February 12th, 2010 by Marius Hanganu in General, Javascript
flash javascript mp3 player

flash javascript mp3 player

Seems impossible, right? Well, it is :-). The title is a bit misleading. You can’t play mp3 in javascript. Not yet at least. Not without a flash object behind the scenes.

But when it comes to searching a flash mp3 player that has also a customizable skin and javascript integration you won’t have so much luck. The players that allow flash – javascript communication are not skinnable, and the ones that are skinnable, don’t allow communication with javascript.

So after a bit of hacking here’s the final result:

The script is based on this excellent flash mp3 player which involves a hidden flash mp3 player. The main headache is actually not the UI which uses a simple scriptaculous effect for scrolling (just drag and drop the cursor to see it working), but actually making sure the commands from javascript to the flash player work on all browsers.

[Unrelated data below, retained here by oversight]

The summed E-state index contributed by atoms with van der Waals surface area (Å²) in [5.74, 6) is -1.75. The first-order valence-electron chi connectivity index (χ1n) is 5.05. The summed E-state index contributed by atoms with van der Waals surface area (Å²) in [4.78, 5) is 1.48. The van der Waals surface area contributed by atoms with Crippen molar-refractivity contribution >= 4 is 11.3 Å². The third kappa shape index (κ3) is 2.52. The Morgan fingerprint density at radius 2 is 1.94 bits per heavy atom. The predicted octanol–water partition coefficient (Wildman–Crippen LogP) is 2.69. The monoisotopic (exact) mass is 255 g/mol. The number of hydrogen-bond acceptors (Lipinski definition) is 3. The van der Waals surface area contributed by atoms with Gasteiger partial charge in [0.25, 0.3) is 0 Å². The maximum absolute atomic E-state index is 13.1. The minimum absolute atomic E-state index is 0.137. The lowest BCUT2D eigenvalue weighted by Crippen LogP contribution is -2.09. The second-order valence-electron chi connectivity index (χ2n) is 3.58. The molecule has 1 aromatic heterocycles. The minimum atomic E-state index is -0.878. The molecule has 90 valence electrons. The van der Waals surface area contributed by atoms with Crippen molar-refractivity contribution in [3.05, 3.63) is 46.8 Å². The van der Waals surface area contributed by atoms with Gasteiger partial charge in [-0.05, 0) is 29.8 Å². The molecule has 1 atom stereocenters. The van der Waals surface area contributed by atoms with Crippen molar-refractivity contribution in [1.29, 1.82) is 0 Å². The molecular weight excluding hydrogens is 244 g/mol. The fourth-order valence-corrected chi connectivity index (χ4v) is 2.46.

Another bonus feature added is the ability to jump to different sections of the audio file. The sections are described in a javascript configuration object. An UI for this feature can be easily built using your favorite UI framework.

File not found: transaction …, path …. SVN mysteries behind an Apache Reverse Proxy

December 6th, 2009 by Bogdan Nitulescu in General, Tools

We have an SVN server somewhere on our intranet, but since outside people want to access it, I put it behind an Apache reverse proxy. It was fairly straightforward. Here’s an excellent tutorial if you want to know how to do it: .

Basically, you have the intranet apache that’s configured to serve SVN, and you have an outside apache in your firewall’s DMZ that proxies the request:

ProxyPass /svn/